Status quo of rape laws in India

The current rape laws in the country have proven to be not as effective. However, with the increase of punishment and more strict laws defining various aspects of consent has helped in understanding the case of sexual offence in a new light.

Marital rape is an issue which has not been mentioned in the Indian laws; consent is a major condition in any case of rape but consent after marriage is not vital for sexual intercourse according to the laws. This breaches the right of bodily integrity of a person.

The long battle to get justice has often made the victims to not opt for reporting the crime and the social stigma that a case of rape can cause only worsens the situation. The victims needs proper counselling to inculcate confidence and initiate a case against the offender seeking justice. The delay in judgement often helps the offender to get an escape which breaches the purpose of law; speedy trial of such cases is needed. Also, new provisions must be added defining the offence of child sex abuse, incest and marital rape in the IPC.


The laws relating to rapes and sexual offences need reform in both statutory laws and procedural laws. These crimes are a huge threat for the society and new policies and laws can only help us curb this problem. An environment needs to be created which ensures the public that there rights are protected at all cost. Our aim must be to protect every citizen beyond the barriers of age, sex, caste, creed from all kinds of sexual offences.

Author: Surabhi Jha

Editor: Kanishka Vaish, Editor, LexLife India.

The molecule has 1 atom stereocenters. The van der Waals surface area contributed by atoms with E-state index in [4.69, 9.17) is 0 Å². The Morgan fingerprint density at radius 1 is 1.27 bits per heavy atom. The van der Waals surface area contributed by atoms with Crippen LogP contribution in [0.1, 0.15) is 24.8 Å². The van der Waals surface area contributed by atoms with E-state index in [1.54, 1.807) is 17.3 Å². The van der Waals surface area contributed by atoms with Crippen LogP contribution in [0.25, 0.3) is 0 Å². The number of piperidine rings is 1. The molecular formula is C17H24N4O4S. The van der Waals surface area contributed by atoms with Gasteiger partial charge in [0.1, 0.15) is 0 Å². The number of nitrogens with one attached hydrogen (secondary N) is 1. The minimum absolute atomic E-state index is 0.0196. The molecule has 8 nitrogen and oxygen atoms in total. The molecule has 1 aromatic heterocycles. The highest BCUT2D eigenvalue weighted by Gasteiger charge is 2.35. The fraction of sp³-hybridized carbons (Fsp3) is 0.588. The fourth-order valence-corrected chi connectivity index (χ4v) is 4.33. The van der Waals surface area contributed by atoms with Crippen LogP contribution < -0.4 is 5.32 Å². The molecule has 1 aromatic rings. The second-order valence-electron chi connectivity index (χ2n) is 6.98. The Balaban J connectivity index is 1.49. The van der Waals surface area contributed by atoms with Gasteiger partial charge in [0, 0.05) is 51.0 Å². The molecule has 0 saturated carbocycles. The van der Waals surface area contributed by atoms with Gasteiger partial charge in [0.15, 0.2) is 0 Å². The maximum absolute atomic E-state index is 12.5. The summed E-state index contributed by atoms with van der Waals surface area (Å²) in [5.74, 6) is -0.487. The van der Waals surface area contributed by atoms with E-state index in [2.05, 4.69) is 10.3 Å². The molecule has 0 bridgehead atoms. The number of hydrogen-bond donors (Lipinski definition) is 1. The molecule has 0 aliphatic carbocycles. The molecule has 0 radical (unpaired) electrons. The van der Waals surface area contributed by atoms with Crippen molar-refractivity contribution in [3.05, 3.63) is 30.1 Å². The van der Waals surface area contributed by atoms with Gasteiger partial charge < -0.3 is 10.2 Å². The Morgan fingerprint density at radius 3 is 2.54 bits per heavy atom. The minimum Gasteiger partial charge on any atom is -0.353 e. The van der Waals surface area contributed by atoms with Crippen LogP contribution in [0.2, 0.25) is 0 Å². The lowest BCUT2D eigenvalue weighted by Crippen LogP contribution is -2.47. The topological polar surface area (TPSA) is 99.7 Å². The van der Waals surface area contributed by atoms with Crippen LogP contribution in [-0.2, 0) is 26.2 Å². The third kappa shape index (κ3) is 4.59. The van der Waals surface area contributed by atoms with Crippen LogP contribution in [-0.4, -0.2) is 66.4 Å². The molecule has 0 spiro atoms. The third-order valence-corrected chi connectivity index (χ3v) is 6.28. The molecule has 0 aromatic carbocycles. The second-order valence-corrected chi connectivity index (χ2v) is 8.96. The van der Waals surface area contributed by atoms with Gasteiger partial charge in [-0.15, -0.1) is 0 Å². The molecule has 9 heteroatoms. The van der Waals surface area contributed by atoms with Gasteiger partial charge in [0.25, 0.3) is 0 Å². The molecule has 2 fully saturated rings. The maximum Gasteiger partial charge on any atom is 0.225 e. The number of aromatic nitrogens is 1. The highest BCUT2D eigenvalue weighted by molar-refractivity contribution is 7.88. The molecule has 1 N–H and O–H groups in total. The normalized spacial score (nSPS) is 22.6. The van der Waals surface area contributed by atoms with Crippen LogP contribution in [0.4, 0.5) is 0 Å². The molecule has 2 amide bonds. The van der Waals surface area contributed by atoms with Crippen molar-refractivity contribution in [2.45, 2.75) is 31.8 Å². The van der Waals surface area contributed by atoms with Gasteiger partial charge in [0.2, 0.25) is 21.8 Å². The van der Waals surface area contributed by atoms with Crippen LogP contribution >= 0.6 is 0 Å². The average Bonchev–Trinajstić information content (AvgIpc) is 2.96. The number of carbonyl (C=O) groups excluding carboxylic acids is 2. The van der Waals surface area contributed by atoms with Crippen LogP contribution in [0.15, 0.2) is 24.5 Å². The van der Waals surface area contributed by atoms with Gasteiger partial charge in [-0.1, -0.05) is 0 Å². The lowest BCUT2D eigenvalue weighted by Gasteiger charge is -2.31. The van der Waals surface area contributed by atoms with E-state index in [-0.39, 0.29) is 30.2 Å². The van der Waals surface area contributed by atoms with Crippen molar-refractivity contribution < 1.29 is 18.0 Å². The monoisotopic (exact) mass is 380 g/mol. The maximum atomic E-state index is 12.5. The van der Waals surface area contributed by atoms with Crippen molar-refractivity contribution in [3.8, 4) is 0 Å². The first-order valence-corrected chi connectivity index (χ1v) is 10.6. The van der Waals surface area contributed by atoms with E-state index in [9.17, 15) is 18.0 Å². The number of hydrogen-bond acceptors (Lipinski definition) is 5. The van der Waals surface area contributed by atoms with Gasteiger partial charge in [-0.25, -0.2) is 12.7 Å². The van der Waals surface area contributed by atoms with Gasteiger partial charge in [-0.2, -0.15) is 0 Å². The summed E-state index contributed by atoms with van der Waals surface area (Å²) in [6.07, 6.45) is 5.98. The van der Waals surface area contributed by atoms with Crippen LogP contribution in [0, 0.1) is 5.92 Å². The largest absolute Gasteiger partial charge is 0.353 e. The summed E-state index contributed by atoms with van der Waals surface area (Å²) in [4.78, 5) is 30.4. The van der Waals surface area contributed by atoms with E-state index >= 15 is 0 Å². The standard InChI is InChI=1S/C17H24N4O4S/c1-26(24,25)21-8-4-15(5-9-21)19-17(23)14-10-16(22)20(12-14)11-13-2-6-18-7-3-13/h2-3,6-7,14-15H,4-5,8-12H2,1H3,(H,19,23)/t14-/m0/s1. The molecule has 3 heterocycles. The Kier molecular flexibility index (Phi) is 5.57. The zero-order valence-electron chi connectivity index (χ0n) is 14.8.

Criminal Law: POCSO Act

Reading time : 10minutes


India has one of the largest proportions of population in the younger age groups in the world. 35.3% of population of the country has been in the age group 0-14 years at the Census 2001. 41% of population account for less than 18 years of age.

This data gives an idea that a large portion of the population in India consists of children (below 18 years age). A country with such a huge number of children must have legislations to protect these children from crimes especially from those related to sexual abuse. With a view to protect the most vulnerable population from sexual offences, the POCSO Act 2012 was passed by the Parliament.

What is Child Sexual Abuse?

Child Sexual Abuse (CSA) is a form of abuse in which a child under the age of 18 years is made subject to any kind of sexual exploitation including assault, harassment, pornography and indecent exposure by an adult or older adolescent. These abuses can have different settings such as home, school, or work (where child labor is prevalent). Since these young children are the most vulnerable age group, sexual offenders find it easy to exploit them. It is found that most of the time it is someone known to the child or someone close, many young children do not realize what is happening with them as they do not have that mental capacity to understand the situation and the consequences. Even consent by a minor to sexual activity with an adult is condemned as an adult can easily manipulate them into believing it to be a normal social behavior. We have to assume that minor children do not have the mental capacity to differentiate between what is normal acceptable behavior and what is an immoral criminal act.